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Able to accept or tolerate delays, problems, or suffering without becoming annoyed or anxious:‘be patient, your time will come’‘a patient and painstaking approach’
persevering, persistent, tenacious, diligent, assiduous, indefatigable, dogged, determined, resolved, resolute, obstinate, insistent, single-minded, purposeful, pertinaciousforbearing, uncomplaining, tolerant, long-suffering, resigned, stoicalView synonyms
- ‘If you are slow and patient it is possible to get quite near to them, and this was certainly the closest either of us had been to a shark in a long time.’
- ‘The Foss Basin is always a safe bet at this time of year and pike anglers have been reaping the rewards of a patient approach.’
- ‘This time, they are taking a more patient approach.’
- ‘He wasn't the most calm and patient person in the world when it came to matters of the heart.’
- ‘He plays a patient game from the back of the court and the approach edges him close to claiming the first set.’
- ‘His relaxed, patient attitude does not always sit well with people in a hurry.’
- ‘It's become hard to imagine anyone else pulling off such stubborn, patient beauty.’
- ‘The people of Gloucester must have been affected by the patient suffering of their pastor.’
- ‘For some less patient diners this can actually be a blessing as it cuts down the time spent perusing the options.’
- ‘He likes challenge and experimentation, but he is also a patient professional.’
- ‘You never have been able to handle the fact that I'm more patient than you.’
- ‘The glossy surface, apparently built up from a patient succession of thin glazes, is exactly in her manner.’
- ‘It was awesome working with him, he is a very cool and patient dude.’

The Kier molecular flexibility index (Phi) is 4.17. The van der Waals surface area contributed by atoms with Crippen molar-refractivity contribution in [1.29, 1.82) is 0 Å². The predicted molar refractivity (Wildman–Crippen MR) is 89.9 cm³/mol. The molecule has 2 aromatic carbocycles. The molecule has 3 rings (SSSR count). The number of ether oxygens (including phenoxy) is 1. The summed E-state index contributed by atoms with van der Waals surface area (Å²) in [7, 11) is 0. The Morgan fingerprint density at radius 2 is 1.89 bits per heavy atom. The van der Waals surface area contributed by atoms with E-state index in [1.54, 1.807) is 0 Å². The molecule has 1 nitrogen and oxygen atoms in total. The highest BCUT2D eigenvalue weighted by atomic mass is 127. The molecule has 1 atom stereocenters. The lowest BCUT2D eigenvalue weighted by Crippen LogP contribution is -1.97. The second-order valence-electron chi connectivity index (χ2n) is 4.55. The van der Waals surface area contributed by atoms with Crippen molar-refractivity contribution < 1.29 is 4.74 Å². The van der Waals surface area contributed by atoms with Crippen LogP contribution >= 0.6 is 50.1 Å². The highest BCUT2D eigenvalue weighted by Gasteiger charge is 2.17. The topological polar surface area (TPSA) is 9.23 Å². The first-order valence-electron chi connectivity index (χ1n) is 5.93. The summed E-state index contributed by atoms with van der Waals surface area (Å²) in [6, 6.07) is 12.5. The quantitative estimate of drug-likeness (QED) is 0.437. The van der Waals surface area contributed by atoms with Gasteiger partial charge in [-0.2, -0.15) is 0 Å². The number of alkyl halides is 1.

- ‘In any case, the learning situation must be an active one, and thus a patient one.’
- ‘Jackie is noted for his very patient style and believes in encouraging students every step of the way.’
1A person receiving or registered to receive medical treatment:‘many patients in the hospital were more ill than she was’
sick person, case, sufferer, victiminvalid, convalescent, outpatient, day patient, inpatient, hospital patientthe sick, the infirmvaletudinarianView synonyms
- ‘Some patients who respond well initially develop tolerance to the injections.’
- ‘Patients in the intervention group completed a questionnaire immediately after viewing the programme.’
- ‘Just like any doctor, we take a patient's medical details and allergies before a consultation.’
- ‘Not all beta blockers are equally tolerated by patients with chronic heart failure.’
- ‘Hospital chiefs insist no patient suffered worse treatment because of the scandal.’
- ‘A search of records indicated that the remaining 29 patients were still alive one year after discharge.’
- ‘We enrolled 272 consecutive patients who were referred to the participating investigators for preoperative consultation.’
- ‘An AIDS patient receives antiretroviral drugs in a Kenyan hospital.’
- ‘Only one patient with severe persistent asthma was not receiving an asthma controller medication.’
- ‘Everything pertaining to the patient's medical care should be clearly documented.’
- ‘What are your observations regarding the few AIDS patients undergoing treatment in Burundi?’
- ‘An acute shortage of human organs means that many patients die waiting for transplants, however.’
- ‘The test also has limited usefulness for patients with diabetes and end-stage renal disease.’
- ‘This could also open the way for hospitals to start charging patients for treatment.’
- ‘Critically ill, morbidly obese patients present serious challenges to physicians treating them.’
- ‘Four days later, this immunosuppressed patient developed a sore swollen tongue.’
- ‘The goal was to recruit 400 depressed patients hospitalized for heart attack or angina.’
- ‘Today's surgical patient often is discharged with wounds that require nursing care at home.’
- ‘They were able to define three clinical characteristics that put hospitalized heart failure patients at greatest risk of mortality.’
- ‘It could see patients being banned from treatment for up to a year in severe cases.’
The semantic role of a noun phrase denoting something that is affected or acted upon by the action of a verb.
Middle English: from Old French, from Latin patient- suffering, from the verb pati.
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